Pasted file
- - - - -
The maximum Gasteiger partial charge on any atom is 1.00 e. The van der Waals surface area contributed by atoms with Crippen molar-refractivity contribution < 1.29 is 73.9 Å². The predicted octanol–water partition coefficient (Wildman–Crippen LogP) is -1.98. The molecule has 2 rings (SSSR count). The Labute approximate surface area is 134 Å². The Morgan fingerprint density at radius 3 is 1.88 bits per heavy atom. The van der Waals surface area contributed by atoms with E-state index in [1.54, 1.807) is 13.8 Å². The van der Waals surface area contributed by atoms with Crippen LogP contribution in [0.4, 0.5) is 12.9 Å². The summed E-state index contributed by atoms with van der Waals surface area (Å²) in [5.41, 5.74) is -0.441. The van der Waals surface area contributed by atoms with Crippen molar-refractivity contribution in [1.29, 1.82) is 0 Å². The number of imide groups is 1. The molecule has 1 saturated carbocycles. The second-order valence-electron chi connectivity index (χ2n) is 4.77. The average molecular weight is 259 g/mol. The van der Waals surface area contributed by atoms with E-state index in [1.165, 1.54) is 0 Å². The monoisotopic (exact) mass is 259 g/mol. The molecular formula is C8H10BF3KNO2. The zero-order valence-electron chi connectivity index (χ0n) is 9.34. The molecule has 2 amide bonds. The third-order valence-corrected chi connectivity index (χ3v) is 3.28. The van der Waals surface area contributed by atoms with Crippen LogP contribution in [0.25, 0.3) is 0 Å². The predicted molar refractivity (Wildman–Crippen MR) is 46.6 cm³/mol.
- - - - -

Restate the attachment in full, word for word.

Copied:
The maximum Gasteiger partial charge on any atom is 1.00 e. The van der Waals surface area contributed by atoms with Crippen molar-refractivity contribution < 1.29 is 73.9 Å². The predicted octanol–water partition coefficient (Wildman–Crippen LogP) is -1.98. The molecule has 2 rings (SSSR count). The Labute approximate surface area is 134 Å². The Morgan fingerprint density at radius 3 is 1.88 bits per heavy atom. The van der Waals surface area contributed by atoms with E-state index in [1.54, 1.807) is 13.8 Å². The van der Waals surface area contributed by atoms with Crippen LogP contribution in [0.4, 0.5) is 12.9 Å². The summed E-state index contributed by atoms with van der Waals surface area (Å²) in [5.41, 5.74) is -0.441. The van der Waals surface area contributed by atoms with Crippen molar-refractivity contribution in [1.29, 1.82) is 0 Å². The number of imide groups is 1. The molecule has 1 saturated carbocycles. The second-order valence-electron chi connectivity index (χ2n) is 4.77. The average molecular weight is 259 g/mol. The van der Waals surface area contributed by atoms with E-state index in [1.165, 1.54) is 0 Å². The monoisotopic (exact) mass is 259 g/mol. The molecular formula is C8H10BF3KNO2. The zero-order valence-electron chi connectivity index (χ0n) is 9.34. The molecule has 2 amide bonds. The third-order valence-corrected chi connectivity index (χ3v) is 3.28. The van der Waals surface area contributed by atoms with Crippen LogP contribution in [0.25, 0.3) is 0 Å². The predicted molar refractivity (Wildman–Crippen MR) is 46.6 cm³/mol.